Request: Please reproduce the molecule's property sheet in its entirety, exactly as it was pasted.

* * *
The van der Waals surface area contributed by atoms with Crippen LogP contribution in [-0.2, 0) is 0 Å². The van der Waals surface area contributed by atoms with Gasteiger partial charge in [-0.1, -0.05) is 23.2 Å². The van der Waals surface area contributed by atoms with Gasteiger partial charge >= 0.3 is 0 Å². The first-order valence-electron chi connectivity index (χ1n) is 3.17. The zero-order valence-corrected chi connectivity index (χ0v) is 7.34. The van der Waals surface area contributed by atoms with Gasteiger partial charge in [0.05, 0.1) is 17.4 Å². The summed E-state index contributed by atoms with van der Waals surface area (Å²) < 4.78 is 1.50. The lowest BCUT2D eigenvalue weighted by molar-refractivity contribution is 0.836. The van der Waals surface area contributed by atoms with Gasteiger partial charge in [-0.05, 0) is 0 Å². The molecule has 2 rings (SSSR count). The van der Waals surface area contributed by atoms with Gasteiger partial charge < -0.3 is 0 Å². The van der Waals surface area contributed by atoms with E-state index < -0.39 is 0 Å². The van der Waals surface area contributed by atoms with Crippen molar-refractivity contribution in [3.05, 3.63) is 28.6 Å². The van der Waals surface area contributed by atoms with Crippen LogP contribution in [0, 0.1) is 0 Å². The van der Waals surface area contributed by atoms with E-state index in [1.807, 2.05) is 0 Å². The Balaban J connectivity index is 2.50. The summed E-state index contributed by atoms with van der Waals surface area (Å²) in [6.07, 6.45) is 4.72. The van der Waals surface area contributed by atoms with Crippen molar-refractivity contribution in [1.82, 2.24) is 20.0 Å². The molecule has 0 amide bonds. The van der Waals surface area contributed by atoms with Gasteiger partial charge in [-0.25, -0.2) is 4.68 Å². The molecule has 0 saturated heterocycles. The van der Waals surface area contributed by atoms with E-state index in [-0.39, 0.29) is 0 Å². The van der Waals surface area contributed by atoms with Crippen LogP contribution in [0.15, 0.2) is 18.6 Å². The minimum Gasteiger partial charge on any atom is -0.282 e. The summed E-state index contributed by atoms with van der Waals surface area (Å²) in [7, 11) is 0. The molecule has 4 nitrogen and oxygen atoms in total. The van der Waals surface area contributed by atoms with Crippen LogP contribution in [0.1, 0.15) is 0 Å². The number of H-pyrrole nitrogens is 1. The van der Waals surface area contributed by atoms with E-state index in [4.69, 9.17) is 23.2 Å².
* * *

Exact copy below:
The van der Waals surface area contributed by atoms with Crippen LogP contribution in [-0.2, 0) is 0 Å². The van der Waals surface area contributed by atoms with Gasteiger partial charge in [-0.1, -0.05) is 23.2 Å². The van der Waals surface area contributed by atoms with Gasteiger partial charge >= 0.3 is 0 Å². The first-order valence-electron chi connectivity index (χ1n) is 3.17. The zero-order valence-corrected chi connectivity index (χ0v) is 7.34. The van der Waals surface area contributed by atoms with Gasteiger partial charge in [0.05, 0.1) is 17.4 Å². The summed E-state index contributed by atoms with van der Waals surface area (Å²) < 4.78 is 1.50. The lowest BCUT2D eigenvalue weighted by molar-refractivity contribution is 0.836. The van der Waals surface area contributed by atoms with Gasteiger partial charge in [-0.05, 0) is 0 Å². The molecule has 2 rings (SSSR count). The van der Waals surface area contributed by atoms with Gasteiger partial charge < -0.3 is 0 Å². The van der Waals surface area contributed by atoms with E-state index < -0.39 is 0 Å². The van der Waals surface area contributed by atoms with Crippen molar-refractivity contribution in [3.05, 3.63) is 28.6 Å². The van der Waals surface area contributed by atoms with Crippen LogP contribution in [0, 0.1) is 0 Å². The van der Waals surface area contributed by atoms with E-state index in [1.807, 2.05) is 0 Å². The Balaban J connectivity index is 2.50. The summed E-state index contributed by atoms with van der Waals surface area (Å²) in [6.07, 6.45) is 4.72. The van der Waals surface area contributed by atoms with Crippen molar-refractivity contribution in [1.82, 2.24) is 20.0 Å². The molecule has 0 amide bonds. The van der Waals surface area contributed by atoms with Gasteiger partial charge in [-0.25, -0.2) is 4.68 Å². The molecule has 0 saturated heterocycles. The van der Waals surface area contributed by atoms with E-state index in [-0.39, 0.29) is 0 Å². The van der Waals surface area contributed by atoms with Crippen LogP contribution in [0.15, 0.2) is 18.6 Å². The minimum Gasteiger partial charge on any atom is -0.282 e. The summed E-state index contributed by atoms with van der Waals surface area (Å²) in [7, 11) is 0. The molecule has 4 nitrogen and oxygen atoms in total. The van der Waals surface area contributed by atoms with Crippen LogP contribution in [0.1, 0.15) is 0 Å². The number of H-pyrrole nitrogens is 1. The van der Waals surface area contributed by atoms with E-state index in [4.69, 9.17) is 23.2 Å².